Did Edward Snowden decide on his own to seek out journalists and then a job at Booz Allen Hamilton’s Hawaii facility as an IT systems administrator to gather classified documents about the National Security Agency’s worldwide surveillance activities?
Snowden told the South China Post in June that he took the Booz Allen job in late March or early April because it “granted me access to lists of machines all over the world the NSA hacked.”
“That is why I accepted that position,” he added.
He worked less than three months at Booz Allen, but by the time he reached Hong Kong in mid-May, Snowden had four computers with NSA documents.
Was he encouraged or directed by WikiLeaks personnel or others to take the job as part of a broader plan to expose NSA operations to selected journalists?
In the case of Pfc. Bradley Manning, the U.S. soldier on trial for disclosing thousands of classified documents to WikiLeaks, it was Julian Assange and his organization who directed the collection of documents, U.S. prosecutors have alleged. While Manning’s lawyers contend there is no evidence to support that finding, prosecutors have said there are hundreds of chats between Manning and Assange and WikiLeaks lists of desired material.
In Manning’s case, WikiLeaks and its founder, Assange, determined the news organizations that initially would receive the materials.
How did Snowden select his recipients?
In January, Snowden contacted documentary filmmaker Laura Poitras using encrypted e-mails. Without providing his name, he claimed to have information about the intelligence community. Poitras told an interviewer last month that in February, Snowden had also had a similar first contact with Glenn Greenwald, a columnist for the Guardian newspaper. Greenwald wrote on June 10, “Laura Poitras and I have been working with him (Snowden) since February.”
Barton Gellman, a contributing writer for The Washington Post, wrote last month that he, too, was first contacted in February, initially by Poitras and then indirectly by Snowden. Snowden again did not disclose his real name.
How did Snowden decide on these three individuals before he went to work for Booz Allen and before he apparently had all the documents he wanted to release?
Poitras and Greenwald are well-known free-speech activists, with many prior connections, including as founding members in December of the nonprofit Freedom of the Press Foundation. One of its key goals is to support groups that engage in transparency journalism and support whistleblowers, including WikiLeaks.
Poitras had suggested Snowden contact Gellman, who had been part of a fellowship program with her at New York University’s Center on Law and Security.
Greenwald had the byline on the initial June 5 Guardian story, and Gellman and Poitras were bylined on The Post’s story on June 6.
Did Assange and WikiLeaks personnel help or direct Snowden to those journalists?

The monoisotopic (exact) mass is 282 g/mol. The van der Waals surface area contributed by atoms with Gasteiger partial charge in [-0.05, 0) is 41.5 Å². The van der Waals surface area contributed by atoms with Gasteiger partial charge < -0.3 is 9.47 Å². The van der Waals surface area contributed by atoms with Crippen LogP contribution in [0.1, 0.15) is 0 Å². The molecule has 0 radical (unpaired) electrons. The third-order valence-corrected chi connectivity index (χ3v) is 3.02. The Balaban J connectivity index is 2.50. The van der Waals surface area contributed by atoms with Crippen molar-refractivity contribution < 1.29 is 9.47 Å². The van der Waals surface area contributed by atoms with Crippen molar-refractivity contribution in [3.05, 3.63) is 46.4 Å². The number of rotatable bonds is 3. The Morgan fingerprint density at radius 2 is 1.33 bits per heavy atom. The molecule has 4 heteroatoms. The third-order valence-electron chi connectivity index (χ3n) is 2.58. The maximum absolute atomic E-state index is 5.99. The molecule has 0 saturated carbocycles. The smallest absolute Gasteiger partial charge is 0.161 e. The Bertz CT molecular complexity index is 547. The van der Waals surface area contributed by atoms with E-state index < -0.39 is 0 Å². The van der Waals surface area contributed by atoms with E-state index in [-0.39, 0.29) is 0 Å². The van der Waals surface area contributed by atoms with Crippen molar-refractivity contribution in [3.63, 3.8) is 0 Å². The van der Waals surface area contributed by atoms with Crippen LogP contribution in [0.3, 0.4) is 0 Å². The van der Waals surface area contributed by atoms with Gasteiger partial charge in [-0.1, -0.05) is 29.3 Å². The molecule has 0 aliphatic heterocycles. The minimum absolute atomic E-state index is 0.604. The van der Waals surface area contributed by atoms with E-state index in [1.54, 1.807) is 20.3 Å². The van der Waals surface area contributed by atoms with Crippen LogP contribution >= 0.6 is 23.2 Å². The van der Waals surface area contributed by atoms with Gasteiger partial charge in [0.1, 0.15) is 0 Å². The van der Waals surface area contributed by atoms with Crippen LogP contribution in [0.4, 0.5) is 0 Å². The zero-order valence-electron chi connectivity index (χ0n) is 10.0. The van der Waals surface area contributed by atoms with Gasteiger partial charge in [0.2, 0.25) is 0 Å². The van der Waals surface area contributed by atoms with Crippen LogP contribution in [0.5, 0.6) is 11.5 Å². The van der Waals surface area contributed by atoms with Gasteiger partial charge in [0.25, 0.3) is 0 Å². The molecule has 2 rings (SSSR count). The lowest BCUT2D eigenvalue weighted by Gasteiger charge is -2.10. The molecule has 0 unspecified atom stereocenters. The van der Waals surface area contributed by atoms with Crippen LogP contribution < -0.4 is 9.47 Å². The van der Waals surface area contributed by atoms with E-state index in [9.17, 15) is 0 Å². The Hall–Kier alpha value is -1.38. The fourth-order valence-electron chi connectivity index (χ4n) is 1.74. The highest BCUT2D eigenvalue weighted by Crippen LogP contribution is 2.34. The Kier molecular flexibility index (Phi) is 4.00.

Poitras and Greenwald have had close connections with Assange and WikiLeaks. In December 2010, Greenwald said of the British arrest of Assange: “Whatever you think of WikiLeaks, they have not been charged with a crime, let alone indicted or convicted. Yet look what has happened to them. They have been removed from (the) Internet . . . their funds have been frozen . . . media figures and politicians have called for their assassination and to be labeled a terrorist organization.”
In a June 2012 Guardian column, Greenwald wrote, “As a foreign national accused of harming U.S. national security, he (Assange) has every reason to want to avoid ending up in the travesty known as the American judicial system.”
On April 10, 2012, Greenwald wrote for the WikiLeaks Press’ blog about Poitras and WikiLeaks being targeted by U.S. government officials.
Since last year Poitras has been working on a film on post-9/11 America, with a focus on the NSA and in which Assange and WikiLeaks are participating. Assange confirmed this in a May 29 interview on Democracy Now’s Web site.
In that same interview, Assange previewed the first Greenwald Guardian story based on Snowden documents that landed a week later. Speaking from Ecuador’s embassy in London, Assange described how NSA had been collecting “all the calling records of the United States, every record of everyone calling everyone over years . . . Those calling records already (are) entered into the national security complex.”
Did he know ahead of time of that Guardian story describing the U.S. court order permitting NSA’s collection of the telephone toll records of millions of American Verizon customers and storing them for years?
Snowden’s releases reflect another WikiLeaks technique: directing materials to suit specific audiences at specific times.
While in Hong Kong, Snowden told the South China Post that the United States was targeting China’s mobile-phone systems along with Internet hubs run by two Chinese universities. That release came while U.S. officials were pushing Chinese cyberwarfare as a major issue.
On Sunday, as Snowden seeks asylum possibly in a Latin American country, Greenwald, again on Democracy Now, described an article he co-wrote in Brazil’s O Globo newspaper: “NSA is systematically tapping into the telecommunication systems of Brazil and intercepting, storing and monitoring millions upon millions of telephone calls and emails of ordinary Brazilians, the kind . . . that we reported was taking place in the United States, as well.”
Meanwhile, Snowden is reportedly in Moscow’s Sheremetyevo International Airport with WikiLeaks handling his legal representation and public relations operations.
What other roles the group played in getting Snowden to this point remain a mystery.
Walter Pincus reports on intelligence, defense and foreign policy for The Washingon Post and writes the Fine Print column.